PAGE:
The NCAA has dropped major penalties on Florida State's athletics program Friday, tagging the Seminoles with four years of probation and other penalties in response to an academic scandal tinged with "major violations" committed between 2006 and 2007.
Florida State has a right to appeal, but the notable punishments include: public reprimand and censure, scholarship limits imposed for football and several other sports, all records (wins, stats) vacated for all games ineligible athletes participated in and requirement of an annual compliance report.
It's unclear yet how many victories Florida State's football program will lose, but count on Penn State's Joe Paterno (383 victories) now sliding comfortably ahead of Bobby Bowden (382) in college football's all-time victory battle.
The genesis of Florida State's problems was the online examination process for a music class not being "administered in a structured environment." Sixty-one athletes from the football, men's and women's basketball, men's and women's swimming, men's and women's track and field, baseball, softball and men's golf teams participated.
Notably, Florida State had removed over 30 players from its 2007 Music City Bowl roster and suspended many more for several games to start the 2008 season in response to its investigation of the scandal.
The Orlando Sentinel's Chopping Block blog is doing an excellent job tracking this, reporting some interesting details from the NCAA's teleconference. The award for misplaced priorities goes to an unknown reporter who asked whether consideration was given to Bobby Bowden's all-time wins mark before sanctions were made. The NCAA -- in the form of spokesman Dennis Thomas, vice chair of the NCAA Division I Committee on Infractions, and another spokeswoman -- did clarify that Florida State would 'vacate' its wins from football and other sports, meaning that they would lose their wins and records but opponents' records would go unchanged.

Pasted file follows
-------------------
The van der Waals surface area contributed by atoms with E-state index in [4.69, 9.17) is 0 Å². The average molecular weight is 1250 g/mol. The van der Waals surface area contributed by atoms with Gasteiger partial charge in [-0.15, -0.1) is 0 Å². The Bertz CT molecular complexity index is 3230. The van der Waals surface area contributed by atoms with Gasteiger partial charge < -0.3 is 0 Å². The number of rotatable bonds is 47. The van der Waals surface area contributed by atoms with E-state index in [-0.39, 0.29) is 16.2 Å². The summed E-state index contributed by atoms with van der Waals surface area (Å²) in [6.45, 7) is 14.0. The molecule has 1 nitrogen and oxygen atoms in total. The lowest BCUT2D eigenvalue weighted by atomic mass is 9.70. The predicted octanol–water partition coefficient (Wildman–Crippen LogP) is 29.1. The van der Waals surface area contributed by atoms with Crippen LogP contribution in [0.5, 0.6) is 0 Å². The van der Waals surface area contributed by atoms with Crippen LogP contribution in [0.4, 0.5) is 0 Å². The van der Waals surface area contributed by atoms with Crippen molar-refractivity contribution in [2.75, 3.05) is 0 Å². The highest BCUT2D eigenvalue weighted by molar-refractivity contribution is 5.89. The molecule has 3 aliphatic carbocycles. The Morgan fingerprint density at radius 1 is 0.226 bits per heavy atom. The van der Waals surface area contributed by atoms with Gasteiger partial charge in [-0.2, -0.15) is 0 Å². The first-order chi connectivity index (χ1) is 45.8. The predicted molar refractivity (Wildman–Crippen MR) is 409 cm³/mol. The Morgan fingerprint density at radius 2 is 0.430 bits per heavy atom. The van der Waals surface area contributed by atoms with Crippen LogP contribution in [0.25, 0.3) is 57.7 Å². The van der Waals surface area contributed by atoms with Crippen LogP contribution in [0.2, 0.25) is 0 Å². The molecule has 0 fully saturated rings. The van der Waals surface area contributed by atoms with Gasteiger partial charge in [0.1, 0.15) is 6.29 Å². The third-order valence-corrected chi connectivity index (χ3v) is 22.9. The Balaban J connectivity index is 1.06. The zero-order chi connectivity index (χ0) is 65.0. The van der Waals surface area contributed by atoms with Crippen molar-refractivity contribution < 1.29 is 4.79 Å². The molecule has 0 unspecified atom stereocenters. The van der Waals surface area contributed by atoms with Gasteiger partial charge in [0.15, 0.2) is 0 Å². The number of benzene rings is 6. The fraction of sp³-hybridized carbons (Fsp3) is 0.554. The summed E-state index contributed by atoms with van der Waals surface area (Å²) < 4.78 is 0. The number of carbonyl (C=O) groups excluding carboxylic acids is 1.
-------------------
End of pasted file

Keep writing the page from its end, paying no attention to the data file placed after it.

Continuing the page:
In a somewhat similar case a few years ago, Oklahoma screamed bloody murder after penalties were handed down and the NCAA lightened the burden after further evaluation. Perhaps Florida State will have similar success but, as noted by the Chopping Block, academic fraud is among the most severe of crimes in the NCAA's eyes, more severe than even some of the more sensationalized booster and/or improper benefit type cases -- ahem, Reggie Bush.
I'll again reference The Chopping Block which notes that we cannot immediately know how many victories Florida State's football program will vacate because "it's FSU's job to determine whether ineligible students participated in an intercollegiate event. Anytime ineligible students participated in an intercollegiate event, the school must vacate wins from those games. Then, the school must report those findings to the NCAA."
This is interesting because, in a way, the NCAA has now cleared the deck with the Oklahoma and Florida State cases now mostly handled, freeing up more investigative energy for whatever eventually comes USC's way in response to the fairly complicated situation involving Bush.
Notable reaction: Tomahawk Nation claims "Florida State beat the NCAA. Bobby Bowden lost. The only people angry about this are the Bowden crowd and the Track Team." They also report Florida State will have 83 football scholarships (grants-in-aide in NCAA parlance) in 2008-2009, 82 in 2009-2010, and 84 in 2010-2011 instead of the customary 85. That's really, really light for a major program.
Oh, and for the curious, barring any changes after appeal here's the language for the NCAA's official entry for Florida State in its publicly available infractions database:
Institution: Florida State University
Violation Summary: Violations of NCAA legislation involving three former University Athletics Academic Support Services staff members (including a former learning specialist) who gave improper assistance resulting in academic fraud to numerous student-athletes representing multiple sport programs. There were also associated violations relating to the provision of impermissible benefits and a failure to monitor by the institution.
Penalty Summary: Additional penalties imposed by the committee were as follows: public reprimand and censure; four years of probation (the institution had proposed a period of two years); additional limits in the number of grants-in-aid in football, men's and women's basketball, men's and women's swimming, men's and women's track and field, baseball, softball and men's golf; vacation of all records in which the 61 student-athletes competed while ineligible during 2006 and 2007 in the sports of football, men's and women's basketball, men's and women's swimming, men's and women's track and field, baseball, softball and men's golf; show-cause order for the former learning specialist for a period of four years; show-cause order for the former tutor for a period of three years; show-cause order for the former academic advisor for a period of five years; annual compliance reporting required.